Sparse and Spurious
A Chonky Problem
As mentioned in a previous post, we have a CHONKY 14 GB dataset. This is too large to even load into the memory we have available, so we’ve been working on downsizing the dataset.
Earlier, we sampled 5% of the 46M datapoints to get the dataset down to 600 MB in size. Progress! 💪 But there’s still one problem… we have literally PAGES of features we could use and no idea which ones are best.
Worse still, the features are very sparse. 33 of them just specify which network protocol is being used. Since only one protocol can be used at a time, we’re storing hundreds of megabytes of empty data! 😖
It’s not just the data storage which is the problem. If we try to train an ML model like a neural network with all features, we’ll need a lot of inputs. A lot of inputs = a lot of parameters = a lot of training time + a model that can’t run on a small IoT device.
Simple conclusion: we have to find the best features before we start training models.
Approach A: Heatmaps?
This is the conventional approach. Find the correlations between each cyberattack and each feature in our data (like how long a network connection lasted).
Without much effort, we calculated the correlations and plotted them in heatmaps. 🤩Each square in the grid shows the correlations between one feature pair. For example, there are no strong correlations between network protocols and cyberattack types.
Though it was easy to create these heatmaps, problems kept arising in their details:
At first, the largest correlation we found was a strong 0.74 between the network protocol used and DDoS attacks. Yet this feature seemed odd since it just had random integers? After way too much digging into preprocessing scripts, we saw each network protocol had a random numerical code. So it was a coincident that larger random numbers correlated with DDoS attacks. The spurious correlation disappeared when we one-hot-encoded the network protocols 😭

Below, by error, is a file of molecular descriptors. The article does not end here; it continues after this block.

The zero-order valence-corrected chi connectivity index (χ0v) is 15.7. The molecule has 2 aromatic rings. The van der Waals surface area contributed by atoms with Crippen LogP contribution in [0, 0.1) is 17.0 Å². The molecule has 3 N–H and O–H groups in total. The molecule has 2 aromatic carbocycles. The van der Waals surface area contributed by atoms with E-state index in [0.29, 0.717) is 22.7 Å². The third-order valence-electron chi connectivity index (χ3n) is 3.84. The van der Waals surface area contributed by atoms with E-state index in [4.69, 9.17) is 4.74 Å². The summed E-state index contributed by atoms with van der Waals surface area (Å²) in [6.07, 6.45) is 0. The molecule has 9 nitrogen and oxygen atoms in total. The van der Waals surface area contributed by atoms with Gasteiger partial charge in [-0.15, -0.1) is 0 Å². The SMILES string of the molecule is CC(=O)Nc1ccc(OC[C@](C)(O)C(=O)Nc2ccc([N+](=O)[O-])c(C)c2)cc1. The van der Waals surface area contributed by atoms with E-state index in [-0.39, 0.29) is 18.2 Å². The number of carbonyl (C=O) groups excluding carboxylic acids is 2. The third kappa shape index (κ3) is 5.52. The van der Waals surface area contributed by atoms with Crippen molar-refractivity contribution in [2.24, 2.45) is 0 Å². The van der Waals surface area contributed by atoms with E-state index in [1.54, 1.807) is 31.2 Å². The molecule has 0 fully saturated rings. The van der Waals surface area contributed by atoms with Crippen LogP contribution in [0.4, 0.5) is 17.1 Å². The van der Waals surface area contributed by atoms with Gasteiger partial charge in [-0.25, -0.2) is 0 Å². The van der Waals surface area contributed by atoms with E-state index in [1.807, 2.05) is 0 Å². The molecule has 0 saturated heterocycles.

Some of the correlations seemed cherry-picked. In the heatmap above, the GRE network protocol is highly correlated with Mirai attacks. Oversimplified, this indicates a specific malware is ‘mixing’ unsupported and supported network requests to bypass defences. Yet only a few strains of the Mirai malware use the GRE network protocol like this. The dataset probably only simulated those strains, so the correlation wouldn’t apply to the real world generally.
The largest correlations were for “hand-engineered” features from the dataset authors. Ex: the inter-arrival time (IAT) in the heatmap below is computed as the time difference between consecutive network packets received. Thus, the raw network data is too sparse and low-level to be useful without complex models capable of finding hidden relationships. 😕
Due to the ‘finnicky’ nature of correlational analysis, we don’t trust this approach to select features. This leaves us with two options to select features:
Use human expertise. The team is luckily coled by a security analyst, so we could just rely on her opinions on which features would distinguish a cyberattack. Pros: quick. Cons: slow to scale / update as cyberattacks change.
Use evolutionary algorithms (smart versions of trial and error). Ex: we can copy the genetic approach of ‘mutations’ in the features used, followed by ‘survival of the fittest'. Pros: automated. Cons: computationally expensive.
There are a lot more details involved in both approaches, so stay tuned for some cool demos soon! 😉